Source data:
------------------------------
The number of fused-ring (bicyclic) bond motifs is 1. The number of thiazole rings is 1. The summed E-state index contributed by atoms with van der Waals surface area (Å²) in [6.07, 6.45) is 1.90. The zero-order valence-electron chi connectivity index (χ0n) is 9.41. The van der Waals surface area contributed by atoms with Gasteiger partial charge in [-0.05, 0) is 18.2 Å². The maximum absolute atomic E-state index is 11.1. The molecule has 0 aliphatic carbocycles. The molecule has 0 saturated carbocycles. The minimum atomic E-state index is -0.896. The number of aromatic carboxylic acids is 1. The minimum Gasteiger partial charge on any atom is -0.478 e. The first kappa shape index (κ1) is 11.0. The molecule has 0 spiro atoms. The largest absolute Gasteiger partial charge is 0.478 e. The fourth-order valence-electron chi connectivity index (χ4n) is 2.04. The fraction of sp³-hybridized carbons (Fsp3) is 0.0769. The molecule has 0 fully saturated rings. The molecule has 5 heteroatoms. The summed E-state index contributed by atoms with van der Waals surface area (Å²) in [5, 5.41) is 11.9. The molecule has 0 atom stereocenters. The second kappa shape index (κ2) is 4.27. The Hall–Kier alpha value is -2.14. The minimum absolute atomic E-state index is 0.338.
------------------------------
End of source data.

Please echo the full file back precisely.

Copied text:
The number of fused-ring (bicyclic) bond motifs is 1. The number of thiazole rings is 1. The summed E-state index contributed by atoms with van der Waals surface area (Å²) in [6.07, 6.45) is 1.90. The zero-order valence-electron chi connectivity index (χ0n) is 9.41. The van der Waals surface area contributed by atoms with Gasteiger partial charge in [-0.05, 0) is 18.2 Å². The maximum absolute atomic E-state index is 11.1. The molecule has 0 aliphatic carbocycles. The molecule has 0 saturated carbocycles. The minimum atomic E-state index is -0.896. The number of aromatic carboxylic acids is 1. The minimum Gasteiger partial charge on any atom is -0.478 e. The first kappa shape index (κ1) is 11.0. The molecule has 0 spiro atoms. The largest absolute Gasteiger partial charge is 0.478 e. The fourth-order valence-electron chi connectivity index (χ4n) is 2.04. The fraction of sp³-hybridized carbons (Fsp3) is 0.0769. The molecule has 0 fully saturated rings. The molecule has 5 heteroatoms. The summed E-state index contributed by atoms with van der Waals surface area (Å²) in [5, 5.41) is 11.9. The molecule has 0 atom stereocenters. The second kappa shape index (κ2) is 4.27. The Hall–Kier alpha value is -2.14. The minimum absolute atomic E-state index is 0.338.